Bertha isn’t Seattle’s first major tunnel project. Almost 100 tunnels totaling 40 miles lie beneath our city, including the record-setting Great Northern Tunnel, built in the beginning of the 20th century. Let’s see how that mile-long train tunnel compares to Big Bertha’s tunnel.
Great Northern Tunnel
The Great Northern Tunnel runs for one mile beneath downtown Seattle, stretching from the waterfront to 4th Ave. S and Washington St. It was built, much like Bertha’s tunnel, to reduce traffic on Alaska Way.
Great Northern and the Northern Pacific Railroads split the cost of construction, and although the tunnel’s owner has since changed (it now belongs to the Burlington Northern-Santa Fe Railway), the tunnel still sees regular train traffic. If you’ve ever ridden a train into or out of Seattle, you’ve probably used this tunnel.
Three hundred and fifty workers built it using pickaxes, shovels, and wheelbarrows. The miners divided into two teams, started at opposite ends, and met almost perfectly in the middle. The two tunnels were connected on October 26, 1904 at 5:55 p.m., and two months later, the rest of the tunnel was complete and ready for use. At the time of completion, it was the largest tunnel in the country (although not the longest).
While digging 140 feet below the First Presbyterian Church at 4th Ave. and Spring St., the miners discovered a 2,000-year-old prehistoric forest. They found one preserved tree more than three feet in diameter.
Local historian Michael Sullivan described the Great Northern Tunnel: “What would happen is you’d come through the Cascades and then you’d drop dramatically down. You’d be able to see the ocean, see the Pacific, and then you’d plunge into this blackout moment and then pop up in the middle of this city and here’s this great city of the Northwest that you’d arrive at. So it was very theatrical. It created a great dramatic kind of moment, you know?”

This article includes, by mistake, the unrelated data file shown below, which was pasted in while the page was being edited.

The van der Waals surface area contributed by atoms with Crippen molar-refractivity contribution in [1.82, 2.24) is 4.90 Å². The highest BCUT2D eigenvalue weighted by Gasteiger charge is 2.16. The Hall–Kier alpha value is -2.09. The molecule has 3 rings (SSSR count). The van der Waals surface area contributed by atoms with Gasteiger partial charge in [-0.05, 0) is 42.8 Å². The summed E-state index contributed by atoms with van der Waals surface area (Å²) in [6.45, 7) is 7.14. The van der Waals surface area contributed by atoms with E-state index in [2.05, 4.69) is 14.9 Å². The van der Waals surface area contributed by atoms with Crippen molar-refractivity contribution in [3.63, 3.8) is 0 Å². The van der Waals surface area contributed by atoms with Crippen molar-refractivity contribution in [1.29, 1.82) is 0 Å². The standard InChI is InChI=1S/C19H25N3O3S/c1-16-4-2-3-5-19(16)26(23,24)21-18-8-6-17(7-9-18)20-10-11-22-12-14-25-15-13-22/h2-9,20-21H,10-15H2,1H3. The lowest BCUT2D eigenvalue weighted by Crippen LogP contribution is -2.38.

Big Bertha (Alaskan Way Viaduct Project)
Big Bertha, Seattle’s infamous tunnel-boring machine, was built in Japan and shipped to Seattle, where it has since spent its time drilling (and breaking). Bertha’s mission: create a tunnel to replace the sinking Alaskan Way Viaduct.
Bertha is mostly automated, but it still requires 25 workers at a time to keep the 7,000-ton machine moving forward. Bertha will remove approximately 850,000 cubic yards of fill by the time it finishes digging.
The original completion date was scheduled for late 2015, but delays have pushed that back to March 2018, and a recent sinkhole has stopped Bertha’s progress once again. Although Bertha’s drilling speed can reach 35 feet/day, its 27 months of delays have reduced its progress to approximately 5.5 feet/day.
[table caption=”” width=”600″ colwidth=”200|200|200″ colalign=”left|center|center”]
,Great Northern Tunnel,Big Bertha
Construction Length,”April 4, 1903– December 1904 (1.5 years)”,”July 30, 2013–early 2018+ (4.5 years)”
Cost,$1.5 million ($38 million today),$4.25 billion+
Dug By,”350 workers using pickaxes, shovels, and wheelbarrows”,Big Bertha
Tunnel Height,28 feet,57.5 feet
Tunnel Width,30 feet,57.5 feet
Tunnel Length,1 mile,1.7 miles
Digging Speed,18 feet/day to 12 feet/day,35 feet/day
Overall Speed (including delays),10 feet/day,5.5 feet/day
The Alaskan Way Viaduct Tunnel is bigger than the Great Northern Tunnel, in width, height, and length. And Bertha digs almost three times as fast as that 20th-century team of pickaxes and shovels—but only when Bertha is running.
When you look at the months and months of delays, we have to hand it to the 1903-1904 tunnel. 10 feet/day, compared to Bertha’s measly 5.5 feet/day. Bravo, you early Seattleites!